— Terry v. Ohio, 392 U.S. 1, 39 (1968) (Douglas, J., dissenting).
"The great end, for which men entered into society, was to secure their property."
—Entick v. Carrington, 19 How.St.Tr. 1029, 1066, 95 Eng. Rep. 807 (C.P. 1765)
"It is a fair summary of history to say that the safeguards of liberty have frequently been forged in controversies involving not very nice people. And so, while we are concerned here with a shabby defrauder, we must deal with his case in the context of what are really the great themes expressed by the Fourth Amendment."
—United States v. Rabinowitz, 339 U.S. 56, 69 (1950) (Frankfurter, J., dissenting)
"The course of true law pertaining to searches and seizures, as enunciated here, has not–to put it mildly–run smooth."
—Chapman v. United States, 365 U.S. 610, 618 (1961) (Frankfurter, J., concurring).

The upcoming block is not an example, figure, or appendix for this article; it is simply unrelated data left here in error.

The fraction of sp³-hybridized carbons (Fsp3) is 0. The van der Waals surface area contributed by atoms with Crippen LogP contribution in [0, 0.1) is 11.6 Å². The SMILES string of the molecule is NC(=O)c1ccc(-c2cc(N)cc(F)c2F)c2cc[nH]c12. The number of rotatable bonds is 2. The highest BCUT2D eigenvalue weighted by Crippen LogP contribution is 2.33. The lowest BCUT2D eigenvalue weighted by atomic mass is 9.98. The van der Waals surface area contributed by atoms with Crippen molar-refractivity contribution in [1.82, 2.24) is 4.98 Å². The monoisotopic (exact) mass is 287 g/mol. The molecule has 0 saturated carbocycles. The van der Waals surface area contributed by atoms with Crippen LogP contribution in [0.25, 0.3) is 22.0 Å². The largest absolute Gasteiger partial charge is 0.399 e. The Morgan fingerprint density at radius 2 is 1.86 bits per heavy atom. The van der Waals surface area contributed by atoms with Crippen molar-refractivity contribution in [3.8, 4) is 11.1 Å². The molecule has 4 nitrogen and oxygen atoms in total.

"A search is a search, even if it happens to disclose nothing but the bottom of a turntable."
—Arizona v. Hicks, 480 U.S. 321, 325 (1987)
"For the Fourth Amendment protects people, not places. What a person knowingly exposes to the public, even in his own home or office, is not a subject of Fourth Amendment protection. ... But what he seeks to preserve as private, even in an area accessible to the public, may be constitutionally protected."
—Katz v. United States, 389 U.S. 347, 351 (1967)
“Experience should teach us to be most on guard to protect liberty when the Government’s purposes are beneficent. Men born to freedom are naturally alert to repel invasion of their liberty by evil-minded rulers. The greatest dangers to liberty lurk in insidious encroachment by men of zeal, well-meaning but without understanding.”
—United States v. Olmstead, 277 U.S. 438, 479 (1925) (Brandeis, J., dissenting)
“Liberty—the freedom from unwarranted intrusion by government—is as easily lost through insistent nibbles by government officials who seek to do their jobs too well as by those whose purpose it is to oppress; the piranha can be as deadly as the shark.”
—United States v. $124,570, 873 F.2d 1240, 1246 (9th Cir. 1989)
"You can't always get what you want / But if you try sometimes / You just might find / You get what you need."
—Mick Jagger & Keith Richards